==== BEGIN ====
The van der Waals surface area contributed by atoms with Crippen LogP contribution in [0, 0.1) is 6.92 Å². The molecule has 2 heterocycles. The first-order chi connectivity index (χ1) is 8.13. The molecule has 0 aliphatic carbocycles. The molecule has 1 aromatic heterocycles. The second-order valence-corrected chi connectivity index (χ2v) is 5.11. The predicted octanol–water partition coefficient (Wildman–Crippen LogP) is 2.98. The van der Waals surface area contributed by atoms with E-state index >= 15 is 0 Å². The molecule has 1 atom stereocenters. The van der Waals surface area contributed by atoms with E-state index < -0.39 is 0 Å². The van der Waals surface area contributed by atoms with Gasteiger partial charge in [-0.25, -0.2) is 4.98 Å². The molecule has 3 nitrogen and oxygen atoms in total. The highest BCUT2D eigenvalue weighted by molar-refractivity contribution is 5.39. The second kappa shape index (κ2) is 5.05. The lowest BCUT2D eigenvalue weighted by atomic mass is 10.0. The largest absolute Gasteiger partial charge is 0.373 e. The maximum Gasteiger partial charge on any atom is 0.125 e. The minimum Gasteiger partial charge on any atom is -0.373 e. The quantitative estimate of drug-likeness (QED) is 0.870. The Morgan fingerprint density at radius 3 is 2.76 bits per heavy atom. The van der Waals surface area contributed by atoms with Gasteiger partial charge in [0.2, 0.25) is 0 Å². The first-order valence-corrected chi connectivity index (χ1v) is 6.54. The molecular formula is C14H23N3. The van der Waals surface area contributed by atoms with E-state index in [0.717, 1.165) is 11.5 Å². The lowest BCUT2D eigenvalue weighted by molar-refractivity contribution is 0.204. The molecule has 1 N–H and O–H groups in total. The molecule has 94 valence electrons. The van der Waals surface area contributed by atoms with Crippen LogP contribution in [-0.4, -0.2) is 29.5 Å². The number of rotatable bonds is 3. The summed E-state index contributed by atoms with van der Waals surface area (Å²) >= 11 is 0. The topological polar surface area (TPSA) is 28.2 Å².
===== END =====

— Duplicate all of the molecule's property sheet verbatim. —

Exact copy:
The van der Waals surface area contributed by atoms with Crippen LogP contribution in [0, 0.1) is 6.92 Å². The molecule has 2 heterocycles. The first-order chi connectivity index (χ1) is 8.13. The molecule has 0 aliphatic carbocycles. The molecule has 1 aromatic heterocycles. The second-order valence-corrected chi connectivity index (χ2v) is 5.11. The predicted octanol–water partition coefficient (Wildman–Crippen LogP) is 2.98. The van der Waals surface area contributed by atoms with E-state index >= 15 is 0 Å². The molecule has 1 atom stereocenters. The van der Waals surface area contributed by atoms with E-state index < -0.39 is 0 Å². The van der Waals surface area contributed by atoms with Gasteiger partial charge in [-0.25, -0.2) is 4.98 Å². The molecule has 3 nitrogen and oxygen atoms in total. The highest BCUT2D eigenvalue weighted by molar-refractivity contribution is 5.39. The second kappa shape index (κ2) is 5.05. The lowest BCUT2D eigenvalue weighted by atomic mass is 10.0. The largest absolute Gasteiger partial charge is 0.373 e. The maximum Gasteiger partial charge on any atom is 0.125 e. The minimum Gasteiger partial charge on any atom is -0.373 e. The quantitative estimate of drug-likeness (QED) is 0.870. The Morgan fingerprint density at radius 3 is 2.76 bits per heavy atom. The van der Waals surface area contributed by atoms with Gasteiger partial charge in [0.2, 0.25) is 0 Å². The first-order valence-corrected chi connectivity index (χ1v) is 6.54. The molecular formula is C14H23N3. The van der Waals surface area contributed by atoms with E-state index in [0.717, 1.165) is 11.5 Å². The lowest BCUT2D eigenvalue weighted by molar-refractivity contribution is 0.204. The molecule has 1 N–H and O–H groups in total. The molecule has 94 valence electrons. The van der Waals surface area contributed by atoms with Crippen LogP contribution in [-0.4, -0.2) is 29.5 Å². The number of rotatable bonds is 3. The summed E-state index contributed by atoms with van der Waals surface area (Å²) >= 11 is 0. The topological polar surface area (TPSA) is 28.2 Å².